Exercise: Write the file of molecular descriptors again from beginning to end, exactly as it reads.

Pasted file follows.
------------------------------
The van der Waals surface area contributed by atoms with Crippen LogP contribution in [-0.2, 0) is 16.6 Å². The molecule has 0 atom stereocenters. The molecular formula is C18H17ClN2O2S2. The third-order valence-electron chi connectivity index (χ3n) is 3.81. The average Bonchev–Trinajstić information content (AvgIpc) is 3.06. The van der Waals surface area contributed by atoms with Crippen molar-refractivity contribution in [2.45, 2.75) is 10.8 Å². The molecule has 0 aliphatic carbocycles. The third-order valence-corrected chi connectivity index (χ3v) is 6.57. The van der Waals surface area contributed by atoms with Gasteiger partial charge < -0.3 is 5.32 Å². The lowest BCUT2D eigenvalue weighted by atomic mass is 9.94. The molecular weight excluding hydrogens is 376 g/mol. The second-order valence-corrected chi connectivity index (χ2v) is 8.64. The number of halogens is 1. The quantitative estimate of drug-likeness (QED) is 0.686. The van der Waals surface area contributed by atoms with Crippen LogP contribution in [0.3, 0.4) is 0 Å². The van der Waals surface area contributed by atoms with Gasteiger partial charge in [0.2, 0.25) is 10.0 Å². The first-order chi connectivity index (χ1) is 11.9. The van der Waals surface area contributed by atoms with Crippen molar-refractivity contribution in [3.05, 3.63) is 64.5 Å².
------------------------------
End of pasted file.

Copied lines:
The van der Waals surface area contributed by atoms with Crippen LogP contribution in [-0.2, 0) is 16.6 Å². The molecule has 0 atom stereocenters. The molecular formula is C18H17ClN2O2S2. The third-order valence-electron chi connectivity index (χ3n) is 3.81. The average Bonchev–Trinajstić information content (AvgIpc) is 3.06. The van der Waals surface area contributed by atoms with Crippen molar-refractivity contribution in [2.45, 2.75) is 10.8 Å². The molecule has 0 aliphatic carbocycles. The third-order valence-corrected chi connectivity index (χ3v) is 6.57. The van der Waals surface area contributed by atoms with Gasteiger partial charge < -0.3 is 5.32 Å². The lowest BCUT2D eigenvalue weighted by atomic mass is 9.94. The molecular weight excluding hydrogens is 376 g/mol. The second-order valence-corrected chi connectivity index (χ2v) is 8.64. The number of halogens is 1. The quantitative estimate of drug-likeness (QED) is 0.686. The van der Waals surface area contributed by atoms with Crippen LogP contribution in [0.3, 0.4) is 0 Å². The van der Waals surface area contributed by atoms with Gasteiger partial charge in [0.2, 0.25) is 10.0 Å². The first-order chi connectivity index (χ1) is 11.9. The van der Waals surface area contributed by atoms with Crippen molar-refractivity contribution in [3.05, 3.63) is 64.5 Å².